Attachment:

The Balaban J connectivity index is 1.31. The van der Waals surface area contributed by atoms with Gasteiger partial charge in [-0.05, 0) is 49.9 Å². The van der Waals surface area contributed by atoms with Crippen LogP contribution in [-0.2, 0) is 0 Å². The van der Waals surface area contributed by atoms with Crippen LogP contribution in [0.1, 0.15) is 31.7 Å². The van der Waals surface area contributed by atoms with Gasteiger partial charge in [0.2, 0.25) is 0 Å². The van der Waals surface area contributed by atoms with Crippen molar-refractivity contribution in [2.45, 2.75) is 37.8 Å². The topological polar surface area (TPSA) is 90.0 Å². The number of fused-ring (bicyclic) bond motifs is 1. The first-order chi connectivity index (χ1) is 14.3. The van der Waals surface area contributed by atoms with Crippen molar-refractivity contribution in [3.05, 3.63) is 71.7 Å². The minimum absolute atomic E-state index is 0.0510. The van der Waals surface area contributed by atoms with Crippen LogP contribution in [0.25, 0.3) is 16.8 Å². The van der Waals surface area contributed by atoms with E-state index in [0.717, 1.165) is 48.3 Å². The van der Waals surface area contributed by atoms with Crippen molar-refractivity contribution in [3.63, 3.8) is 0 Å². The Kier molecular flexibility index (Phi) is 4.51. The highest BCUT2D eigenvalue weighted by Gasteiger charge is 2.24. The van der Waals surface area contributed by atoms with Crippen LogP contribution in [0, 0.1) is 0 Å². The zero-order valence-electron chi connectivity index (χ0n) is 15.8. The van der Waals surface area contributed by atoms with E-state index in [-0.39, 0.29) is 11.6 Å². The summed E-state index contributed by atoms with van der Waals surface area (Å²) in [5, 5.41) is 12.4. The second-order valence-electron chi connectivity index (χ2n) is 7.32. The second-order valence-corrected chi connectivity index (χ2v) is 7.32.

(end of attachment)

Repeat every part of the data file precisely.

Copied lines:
The Balaban J connectivity index is 1.31. The van der Waals surface area contributed by atoms with Gasteiger partial charge in [-0.05, 0) is 49.9 Å². The van der Waals surface area contributed by atoms with Crippen LogP contribution in [-0.2, 0) is 0 Å². The van der Waals surface area contributed by atoms with Crippen LogP contribution in [0.1, 0.15) is 31.7 Å². The van der Waals surface area contributed by atoms with Gasteiger partial charge in [0.2, 0.25) is 0 Å². The van der Waals surface area contributed by atoms with Crippen molar-refractivity contribution in [2.45, 2.75) is 37.8 Å². The topological polar surface area (TPSA) is 90.0 Å². The number of fused-ring (bicyclic) bond motifs is 1. The first-order chi connectivity index (χ1) is 14.3. The van der Waals surface area contributed by atoms with Crippen molar-refractivity contribution in [3.05, 3.63) is 71.7 Å². The minimum absolute atomic E-state index is 0.0510. The van der Waals surface area contributed by atoms with Crippen LogP contribution in [0.25, 0.3) is 16.8 Å². The van der Waals surface area contributed by atoms with E-state index in [0.717, 1.165) is 48.3 Å². The van der Waals surface area contributed by atoms with Crippen molar-refractivity contribution in [3.63, 3.8) is 0 Å². The Kier molecular flexibility index (Phi) is 4.51. The highest BCUT2D eigenvalue weighted by Gasteiger charge is 2.24. The van der Waals surface area contributed by atoms with Crippen LogP contribution in [0, 0.1) is 0 Å². The zero-order valence-electron chi connectivity index (χ0n) is 15.8. The van der Waals surface area contributed by atoms with E-state index in [-0.39, 0.29) is 11.6 Å². The summed E-state index contributed by atoms with van der Waals surface area (Å²) in [5, 5.41) is 12.4. The second-order valence-electron chi connectivity index (χ2n) is 7.32. The second-order valence-corrected chi connectivity index (χ2v) is 7.32.